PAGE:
1. Aerodromes should conduct a formal risk assessment of their wildlife strike risk and use the results to help target their wildlife management measures and to monitor their effectiveness.
2. The total number of wildlife strikes should not be used as the only measure of risk or performance of the wildlife control measures at an aerodrome. Aerodrome operators also conduct an inventory of bird attracting sites on and in the vicinity of the aerodrome, paying particular attention to the approach and departure corridors.
3. Wildlife live on and around aerodrome property for a variety of reasons, however they are usually attracted by such essentials to life as food, water and shelter.
Typical examples of hazards are:
a) agricultural activities- fertilizing, ploughing, harvesting,
b) Waste, garbage dumps and landfills
c) Sewage treatment and disposals
d) Lakes and ponds, water reservoirs, swamps
e) Open terrains and grass land
f) Warm pavements and roof surfaces
g) Trees, shrubs, bushes,
h) Buildings, gutters, hangars,
i) Aerodrome equipment, markers,
j) Coast, fish processing
k) Lights attracting insects
A systematic method of obtaining information regarding wildlife strike risk on and in the vicinity of the aerodrome should be used. A typical risk assessment process may involve:
a) A hazard description, identifying wildlife species, associated habitats and seasonal factors that influence the size and the behaviour of wildlife populations in the area. A basic assessment to determine whether the movement patterns of birds attracted to sites on and in the vicinity of the aerodrome may cause a risk to air traffic.
b) The determination of the acceptability of the level of risk by combining the probability and the severity.An assessment of the probability of a wildlife strike with a particular species, taking into consideration the current mitigation procedures in place.
c) An assessment of the severity of the outcome of a wildlife strike, taking into consideration the size of the species. Special attention will be given to the number of birds involved (solitary or flocks) and serious multiple wildlife strikes.
d) The identification of possible further risk management options available.
e) This process should be reviewed annually to ensure validity by identifying new risk or changes in the existing risk levels.
10.3 Evaluating the Wildlife/Bird Strick
Wildlife hazard prevention should be an integral part of the aerodrome safety management system (SMS).
10.3.1 Questionnaire for assessment:
I) Local Assessment:
1. Has a bird/wildlife strike reporting procedure been implemented at the airport?
2. What is the bird/wildlife strike rate at the airport over the last five years (with or without damage to the aircraft)?
3. Is there a procedure to collect regularly information about birds/wildlife, both dead (carcasses) and living?
4. Has a means for positively identifying carcass remains been established?
5. How many reports from pilots are related to intrusions of wildlife, other than birds, over the last five years?
6. Has a list of bird/wildlife attractants at and surrounding the airport been completed?
II) Wildlife Assessment:
1. Is there a wildlife control officer responsible for the management of wildlife on the airport?
2. Has a land-use plan been established with regard to effective land use on and off the airport as it pertains to the wildlife control programme?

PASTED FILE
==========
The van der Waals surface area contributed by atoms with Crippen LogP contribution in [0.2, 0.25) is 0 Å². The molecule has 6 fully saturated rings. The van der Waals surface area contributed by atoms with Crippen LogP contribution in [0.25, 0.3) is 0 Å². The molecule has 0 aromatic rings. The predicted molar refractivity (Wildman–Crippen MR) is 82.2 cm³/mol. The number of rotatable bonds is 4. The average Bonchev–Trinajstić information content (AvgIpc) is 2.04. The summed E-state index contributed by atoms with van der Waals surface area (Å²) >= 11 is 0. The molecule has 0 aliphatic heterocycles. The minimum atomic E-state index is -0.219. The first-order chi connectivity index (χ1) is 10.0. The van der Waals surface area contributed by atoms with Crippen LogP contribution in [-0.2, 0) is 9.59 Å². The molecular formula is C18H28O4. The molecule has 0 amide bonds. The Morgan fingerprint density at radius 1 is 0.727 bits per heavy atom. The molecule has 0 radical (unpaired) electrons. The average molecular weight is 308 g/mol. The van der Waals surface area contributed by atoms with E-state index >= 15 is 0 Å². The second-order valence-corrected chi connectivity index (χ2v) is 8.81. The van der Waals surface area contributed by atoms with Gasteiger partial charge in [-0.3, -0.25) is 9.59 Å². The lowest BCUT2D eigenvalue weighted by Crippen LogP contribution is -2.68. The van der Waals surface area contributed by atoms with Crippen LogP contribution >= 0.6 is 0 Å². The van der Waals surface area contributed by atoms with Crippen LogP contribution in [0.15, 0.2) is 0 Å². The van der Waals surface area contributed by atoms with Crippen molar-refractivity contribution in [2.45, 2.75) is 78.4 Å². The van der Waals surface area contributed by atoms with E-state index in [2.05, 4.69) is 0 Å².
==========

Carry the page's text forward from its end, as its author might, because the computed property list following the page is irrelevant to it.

3. What ecological measures are implemented to reduce wildlife attractiveness at the airport and in the vicinity?
4. Is there a habitat management programme on the airport?
5. Are garbage dumps forbidden around the airport? If yes, within what distance are they forbidden?
6. Is the airport fence suitable to prevent hazardous animal incursions?
7. Which scaring methods are implemented at the airport?
8. Have staff been employed and trained specifically to scare off birds/wildlife at the airport?
11. Penalties Imposed
(Aircraft Act, 1937 rule 91) Prohibition of slaughtering and flaying of animals, depositing of rubbish and other polluted or obnoxious matter in the vicinity of aerodrome. –
No person shall slaughter or flay any animal or deposit or drop any rubbish, filth, garbage or any other polluted or obnoxious matter including such material from hotels, meat shops, fish shops and bone-processing mills which attracts or is likely to attract vultures or other birds and animals within a radius of ten kilometers from the aerodrome reference point. If caught in the above mentioned act the he/she shall be punishable with imprisonment which may extend to [three years, or with fine which may extend to ten lakh rupees], or with both.
The new emerging concept of compatible land-use planning can be a good tool to focus on the environmental relationship between airports and their community neighbors. This planning concept is relatively simple and the results can be impressive, but the implementation requires careful study and coordinated planning. Land use around airports can influence restrictions on aircraft flights as well as affect aircraft safety. To successfully deal with land-use issues, a comprehensive wildlife management plan including coordination among the aviation regulatory authority, airport operator, aircraft operators and the surrounding communities should be implemented. Some communities and airports have reached the point where the effect of land-use planning guidelines may be minimal. However, there are still instances where their use will result in more compatible airport and community development. Implementation may take the form of aviation system plans, legislation for compatible land uses, easements or land zoning.
Fatalities for civil aircraft are quite low and it has been estimated that there has been only 1 fatal accident to a jetliner in one billion flying hours. But contradictory to above statement the loss of life, property and the faith in civil aviation, being the safest mode of transportation hampers the ongoing operation drastically. So, even one bird strike is dangerous.
Go where you feel the most alive !!